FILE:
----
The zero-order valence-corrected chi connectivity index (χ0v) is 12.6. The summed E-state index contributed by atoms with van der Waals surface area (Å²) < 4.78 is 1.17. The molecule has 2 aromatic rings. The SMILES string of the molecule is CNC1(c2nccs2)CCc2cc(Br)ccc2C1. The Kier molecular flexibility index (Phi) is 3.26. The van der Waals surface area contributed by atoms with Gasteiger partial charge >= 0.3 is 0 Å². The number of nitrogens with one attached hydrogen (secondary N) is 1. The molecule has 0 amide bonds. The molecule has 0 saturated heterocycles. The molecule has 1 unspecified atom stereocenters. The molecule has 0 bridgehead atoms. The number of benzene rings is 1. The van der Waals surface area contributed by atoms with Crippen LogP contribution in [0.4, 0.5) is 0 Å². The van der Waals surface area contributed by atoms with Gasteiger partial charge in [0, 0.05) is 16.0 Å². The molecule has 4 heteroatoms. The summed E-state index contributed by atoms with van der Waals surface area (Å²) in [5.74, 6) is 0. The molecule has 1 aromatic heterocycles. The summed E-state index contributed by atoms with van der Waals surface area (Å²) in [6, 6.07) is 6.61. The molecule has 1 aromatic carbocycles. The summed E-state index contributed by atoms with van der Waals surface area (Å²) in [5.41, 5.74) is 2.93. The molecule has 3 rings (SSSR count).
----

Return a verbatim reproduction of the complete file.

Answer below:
The zero-order valence-corrected chi connectivity index (χ0v) is 12.6. The summed E-state index contributed by atoms with van der Waals surface area (Å²) < 4.78 is 1.17. The molecule has 2 aromatic rings. The SMILES string of the molecule is CNC1(c2nccs2)CCc2cc(Br)ccc2C1. The Kier molecular flexibility index (Phi) is 3.26. The van der Waals surface area contributed by atoms with Gasteiger partial charge >= 0.3 is 0 Å². The number of nitrogens with one attached hydrogen (secondary N) is 1. The molecule has 0 amide bonds. The molecule has 0 saturated heterocycles. The molecule has 1 unspecified atom stereocenters. The molecule has 0 bridgehead atoms. The number of benzene rings is 1. The van der Waals surface area contributed by atoms with Crippen LogP contribution in [0.4, 0.5) is 0 Å². The van der Waals surface area contributed by atoms with Gasteiger partial charge in [0, 0.05) is 16.0 Å². The molecule has 4 heteroatoms. The summed E-state index contributed by atoms with van der Waals surface area (Å²) in [5.74, 6) is 0. The molecule has 1 aromatic heterocycles. The summed E-state index contributed by atoms with van der Waals surface area (Å²) in [6, 6.07) is 6.61. The molecule has 1 aromatic carbocycles. The summed E-state index contributed by atoms with van der Waals surface area (Å²) in [5.41, 5.74) is 2.93. The molecule has 3 rings (SSSR count).